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Demography

, Volume 41, Issue 2, pp 285–301 | Cite as

Self-care: Why do parents leave their children unsupervised?

  • Lynne M. Casper
  • Kristin E. Smith
Article

Abstract

We used a preferences-and-constraints model to develop four hypotheses to explain why parents may choose self-care (an unsupervised arrangement) as the primary child care arrangement for their children over supervised alternatives and tested them in a multivariate framework using 1995 data from the Survey of Income and Program Participation. We found that the choice of self-care over supervised care alternatives is linked to the availability of parents’ time to care for children, the child’s level of responsibility and maturity, and the neighborhood context. However, we found no evidence that parents’ ability to pay for child care is related to the choice of self-care. The results also suggest that parents use different decision-making processes, depending on their children’s ages.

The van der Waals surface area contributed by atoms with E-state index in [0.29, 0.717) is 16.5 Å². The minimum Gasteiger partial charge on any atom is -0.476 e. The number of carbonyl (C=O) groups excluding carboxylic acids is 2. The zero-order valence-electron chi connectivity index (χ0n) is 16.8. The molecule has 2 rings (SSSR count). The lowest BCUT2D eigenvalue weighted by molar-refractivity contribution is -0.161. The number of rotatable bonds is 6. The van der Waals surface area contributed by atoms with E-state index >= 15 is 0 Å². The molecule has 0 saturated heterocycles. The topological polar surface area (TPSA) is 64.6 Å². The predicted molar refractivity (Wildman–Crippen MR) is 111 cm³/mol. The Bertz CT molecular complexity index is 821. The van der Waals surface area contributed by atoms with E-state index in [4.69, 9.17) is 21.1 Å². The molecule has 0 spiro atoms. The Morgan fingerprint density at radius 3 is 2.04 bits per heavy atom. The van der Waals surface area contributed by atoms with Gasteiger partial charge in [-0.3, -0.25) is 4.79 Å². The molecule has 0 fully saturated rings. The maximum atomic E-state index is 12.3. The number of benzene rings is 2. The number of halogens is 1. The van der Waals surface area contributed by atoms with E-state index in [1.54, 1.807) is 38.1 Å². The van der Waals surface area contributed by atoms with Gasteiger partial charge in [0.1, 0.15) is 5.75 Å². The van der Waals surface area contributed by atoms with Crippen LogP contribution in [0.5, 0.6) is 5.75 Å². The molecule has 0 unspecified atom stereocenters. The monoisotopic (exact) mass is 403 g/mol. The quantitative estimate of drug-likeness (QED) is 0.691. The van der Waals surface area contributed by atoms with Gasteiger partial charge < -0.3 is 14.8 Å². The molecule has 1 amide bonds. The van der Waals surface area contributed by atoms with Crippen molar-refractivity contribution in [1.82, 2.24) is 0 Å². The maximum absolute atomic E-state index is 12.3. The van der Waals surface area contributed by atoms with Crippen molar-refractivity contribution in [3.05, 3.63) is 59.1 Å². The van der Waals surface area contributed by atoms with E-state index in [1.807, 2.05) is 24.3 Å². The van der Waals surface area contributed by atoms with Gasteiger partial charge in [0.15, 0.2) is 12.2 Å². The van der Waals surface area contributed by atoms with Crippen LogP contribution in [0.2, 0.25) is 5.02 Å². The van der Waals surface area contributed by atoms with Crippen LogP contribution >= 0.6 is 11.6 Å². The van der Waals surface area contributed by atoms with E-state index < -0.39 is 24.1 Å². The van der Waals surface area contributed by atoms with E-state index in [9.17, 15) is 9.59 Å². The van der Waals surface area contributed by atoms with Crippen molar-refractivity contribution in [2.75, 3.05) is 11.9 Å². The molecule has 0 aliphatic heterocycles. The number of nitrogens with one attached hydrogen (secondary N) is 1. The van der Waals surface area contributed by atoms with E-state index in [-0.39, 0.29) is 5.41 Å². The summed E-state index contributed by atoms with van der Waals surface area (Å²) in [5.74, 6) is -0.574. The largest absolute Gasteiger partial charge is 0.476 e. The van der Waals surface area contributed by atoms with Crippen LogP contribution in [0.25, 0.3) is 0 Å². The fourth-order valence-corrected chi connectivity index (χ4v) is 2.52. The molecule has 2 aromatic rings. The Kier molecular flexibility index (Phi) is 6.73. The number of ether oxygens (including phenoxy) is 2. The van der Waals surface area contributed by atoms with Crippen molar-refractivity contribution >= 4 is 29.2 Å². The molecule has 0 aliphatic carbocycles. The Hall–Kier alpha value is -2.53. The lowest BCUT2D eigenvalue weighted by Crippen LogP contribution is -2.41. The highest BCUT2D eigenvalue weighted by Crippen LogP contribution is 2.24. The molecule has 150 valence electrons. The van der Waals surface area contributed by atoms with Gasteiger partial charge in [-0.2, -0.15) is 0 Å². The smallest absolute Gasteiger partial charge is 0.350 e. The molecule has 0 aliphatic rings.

Keywords

Child Care Neighborhood Context Married Parent Child Care Cost Child Care Arrangement 
These keywords were added by machine and not by the authors. This process is experimental and the keywords may be updated as the learning algorithm improves.

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Copyright information

© Population Association of America 2004

Authors and Affiliations

  • Lynne M. Casper
    • 1
  • Kristin E. Smith
    • 2
  1. 1.National Institute of Child Health and Human Development (NICHD)USA
  2. 2.Population DivisionU.S. Census BureauUSA

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